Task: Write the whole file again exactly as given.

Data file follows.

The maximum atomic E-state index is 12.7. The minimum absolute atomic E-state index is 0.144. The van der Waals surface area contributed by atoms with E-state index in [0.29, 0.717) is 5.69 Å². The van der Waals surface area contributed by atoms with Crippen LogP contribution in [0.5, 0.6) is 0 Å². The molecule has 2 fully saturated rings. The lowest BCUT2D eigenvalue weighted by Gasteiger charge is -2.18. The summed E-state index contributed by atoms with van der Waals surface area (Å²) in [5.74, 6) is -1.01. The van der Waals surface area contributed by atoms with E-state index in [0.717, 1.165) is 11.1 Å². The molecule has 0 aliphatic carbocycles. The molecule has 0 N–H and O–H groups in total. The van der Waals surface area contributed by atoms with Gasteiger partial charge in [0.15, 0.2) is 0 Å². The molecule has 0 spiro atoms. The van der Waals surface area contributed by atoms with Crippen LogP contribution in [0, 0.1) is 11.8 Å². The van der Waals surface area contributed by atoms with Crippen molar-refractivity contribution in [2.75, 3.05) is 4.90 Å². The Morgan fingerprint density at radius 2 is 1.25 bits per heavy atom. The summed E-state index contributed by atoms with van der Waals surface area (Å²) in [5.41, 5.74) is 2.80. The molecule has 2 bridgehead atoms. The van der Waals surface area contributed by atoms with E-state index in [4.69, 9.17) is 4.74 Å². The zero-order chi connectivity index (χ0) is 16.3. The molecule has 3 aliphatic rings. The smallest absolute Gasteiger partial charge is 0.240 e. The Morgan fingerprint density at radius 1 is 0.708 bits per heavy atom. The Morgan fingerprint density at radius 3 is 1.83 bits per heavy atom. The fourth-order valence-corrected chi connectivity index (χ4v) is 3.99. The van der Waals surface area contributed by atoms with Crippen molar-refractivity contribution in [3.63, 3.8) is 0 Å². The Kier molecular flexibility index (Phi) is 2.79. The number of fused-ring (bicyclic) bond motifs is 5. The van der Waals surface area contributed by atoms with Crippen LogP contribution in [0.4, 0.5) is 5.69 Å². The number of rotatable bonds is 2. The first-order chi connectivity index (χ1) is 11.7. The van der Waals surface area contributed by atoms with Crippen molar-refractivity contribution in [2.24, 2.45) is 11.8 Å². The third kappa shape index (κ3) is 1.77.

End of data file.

The maximum atomic E-state index is 12.7. The minimum absolute atomic E-state index is 0.144. The van der Waals surface area contributed by atoms with E-state index in [0.29, 0.717) is 5.69 Å². The van der Waals surface area contributed by atoms with Crippen LogP contribution in [0.5, 0.6) is 0 Å². The molecule has 2 fully saturated rings. The lowest BCUT2D eigenvalue weighted by Gasteiger charge is -2.18. The summed E-state index contributed by atoms with van der Waals surface area (Å²) in [5.74, 6) is -1.01. The van der Waals surface area contributed by atoms with E-state index in [0.717, 1.165) is 11.1 Å². The molecule has 0 aliphatic carbocycles. The molecule has 0 N–H and O–H groups in total. The van der Waals surface area contributed by atoms with Gasteiger partial charge in [0.15, 0.2) is 0 Å². The molecule has 0 spiro atoms. The van der Waals surface area contributed by atoms with Crippen LogP contribution in [0, 0.1) is 11.8 Å². The van der Waals surface area contributed by atoms with Crippen molar-refractivity contribution in [2.75, 3.05) is 4.90 Å². The Morgan fingerprint density at radius 2 is 1.25 bits per heavy atom. The summed E-state index contributed by atoms with van der Waals surface area (Å²) in [5.41, 5.74) is 2.80. The molecule has 2 bridgehead atoms. The van der Waals surface area contributed by atoms with E-state index in [4.69, 9.17) is 4.74 Å². The zero-order chi connectivity index (χ0) is 16.3. The molecule has 3 aliphatic rings. The smallest absolute Gasteiger partial charge is 0.240 e. The Morgan fingerprint density at radius 1 is 0.708 bits per heavy atom. The Morgan fingerprint density at radius 3 is 1.83 bits per heavy atom. The fourth-order valence-corrected chi connectivity index (χ4v) is 3.99. The van der Waals surface area contributed by atoms with Crippen molar-refractivity contribution in [3.63, 3.8) is 0 Å². The Kier molecular flexibility index (Phi) is 2.79. The number of fused-ring (bicyclic) bond motifs is 5. The van der Waals surface area contributed by atoms with Crippen LogP contribution in [0.4, 0.5) is 5.69 Å². The number of rotatable bonds is 2. The first-order chi connectivity index (χ1) is 11.7. The van der Waals surface area contributed by atoms with Crippen molar-refractivity contribution in [2.24, 2.45) is 11.8 Å². The third kappa shape index (κ3) is 1.77.